Monday, August 21, 2006

Stagecraft: From Script to Stage - Volume 3

This will be a continuing series of blogs that will cover the development of the play I am working on. Inspired by the Production Diaries and Behind-the-Scenes videos on newer DVDs, I have decided to showcase some of the drama behind the dramas that are put up on stage.

A little over a month to go before the first show and things are moving along nicely. I thought that I would be a little more regular in these things than I have been but that gives you an indication of how busy things can be. Casting was completed in July and by the middle of that month, we had begun reading sessions where the cast and I would sit around the dining table and go through the entire script, working on lines, getting an understanding of the character and determining if the people cast in the roles would be able to bring out the 'person' that the particular role is. I have been fortunate in that I have found a talented group of people with whom I will be working. Although several have not acted in major roles before, their lack of experience is more than made up for by their enthusiasm and despite having begun working on blocking (that is movements) about three rehearsals ago, things are progressing quite well.

One thing I have found is that lines are key. If one has their dialogues memorized then the 'acting' part of acting is made that much easier. Moving around the stage is the fun part that most people associate with acting. It's the opportunity to be someone else for a time. I have never wanted to be an abusive druggie boyfriend but acting allowed me the opportunity (or punishment -- depends on your point of view I guess) of being someone I don't resemble in the least.

With this play I decided to go with some newer actors because I felt that it would be refreshing for the audience to see some new faces up on stage. What many people fail to realize is that acting in this area is not so much a function of talent as it is the time and motivation of the individual. There are many great actors out there but not every one of them has the time or motivation to drive out to someone's house week after week and sacrifice their weekends and evenings to a project such as this. Most of all, you need to enjoy the company of friends (old and new) and have the desire to work to the best of your particular abilities.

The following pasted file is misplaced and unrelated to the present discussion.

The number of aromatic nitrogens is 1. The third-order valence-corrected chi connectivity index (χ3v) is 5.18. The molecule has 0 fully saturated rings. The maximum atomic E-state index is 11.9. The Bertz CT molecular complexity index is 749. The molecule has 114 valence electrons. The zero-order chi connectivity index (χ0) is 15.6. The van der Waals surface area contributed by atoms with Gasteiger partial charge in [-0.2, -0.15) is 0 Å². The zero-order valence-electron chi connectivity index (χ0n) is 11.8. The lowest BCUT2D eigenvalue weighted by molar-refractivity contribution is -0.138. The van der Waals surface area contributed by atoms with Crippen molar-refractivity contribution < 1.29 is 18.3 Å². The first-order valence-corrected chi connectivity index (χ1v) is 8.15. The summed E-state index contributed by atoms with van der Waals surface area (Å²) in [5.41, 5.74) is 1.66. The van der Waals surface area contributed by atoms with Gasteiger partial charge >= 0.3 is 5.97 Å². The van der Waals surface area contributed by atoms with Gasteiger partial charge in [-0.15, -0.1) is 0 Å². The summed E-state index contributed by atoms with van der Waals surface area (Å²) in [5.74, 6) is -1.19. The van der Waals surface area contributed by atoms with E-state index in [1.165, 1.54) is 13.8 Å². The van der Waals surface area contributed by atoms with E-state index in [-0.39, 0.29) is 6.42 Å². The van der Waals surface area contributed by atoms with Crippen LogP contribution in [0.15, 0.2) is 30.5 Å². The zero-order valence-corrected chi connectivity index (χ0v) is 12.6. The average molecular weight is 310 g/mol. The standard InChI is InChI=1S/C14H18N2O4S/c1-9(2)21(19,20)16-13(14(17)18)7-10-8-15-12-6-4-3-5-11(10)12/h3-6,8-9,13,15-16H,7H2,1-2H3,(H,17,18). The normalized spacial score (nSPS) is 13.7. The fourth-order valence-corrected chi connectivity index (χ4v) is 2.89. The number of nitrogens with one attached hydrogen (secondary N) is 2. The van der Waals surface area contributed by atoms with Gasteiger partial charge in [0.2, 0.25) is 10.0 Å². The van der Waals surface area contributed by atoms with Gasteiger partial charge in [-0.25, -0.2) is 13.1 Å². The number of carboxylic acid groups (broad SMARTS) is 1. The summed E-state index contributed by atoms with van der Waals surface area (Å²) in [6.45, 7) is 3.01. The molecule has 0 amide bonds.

While we have been working on movements for only a couple of weeks, the motivation and enthusiasm I see in my team is so wonderful; it makes my job easier. I like to think of myself as a very hands on director. I like to get involved in the scenes and show my team how I'd like things to be done or how I envision them. Sometimes my vision is a bit blurry (after all... I do wear glasses) but working with everyone ensures that eventually we get to where we need to be.

We filmed the commercial this past weekend. Working rather efficiently for about 45 minutes after our regular rehearsal on Sunday, we filmed all the clips we needed and have come up with a fairly decent trailer for the play. It's a bit different than what we're used to seeing for our plays but I think it will be intriguing for potential audience members. I have very high hopes for the play and I am anticipating having a good turn out for the shows. We still have a ways to go before we're finished with the blocking but the journey has been a fun one so far!



At 9:43 AM, Blogger Heather said...

You? Abusive druggie boyfriend? Hehe, noo, not you. Abusive? Certainly not! Druggie? Leave that to me for the time being. (Hehe) Boyfriend? That bit suits you nicely, though. At least, I think so. :)


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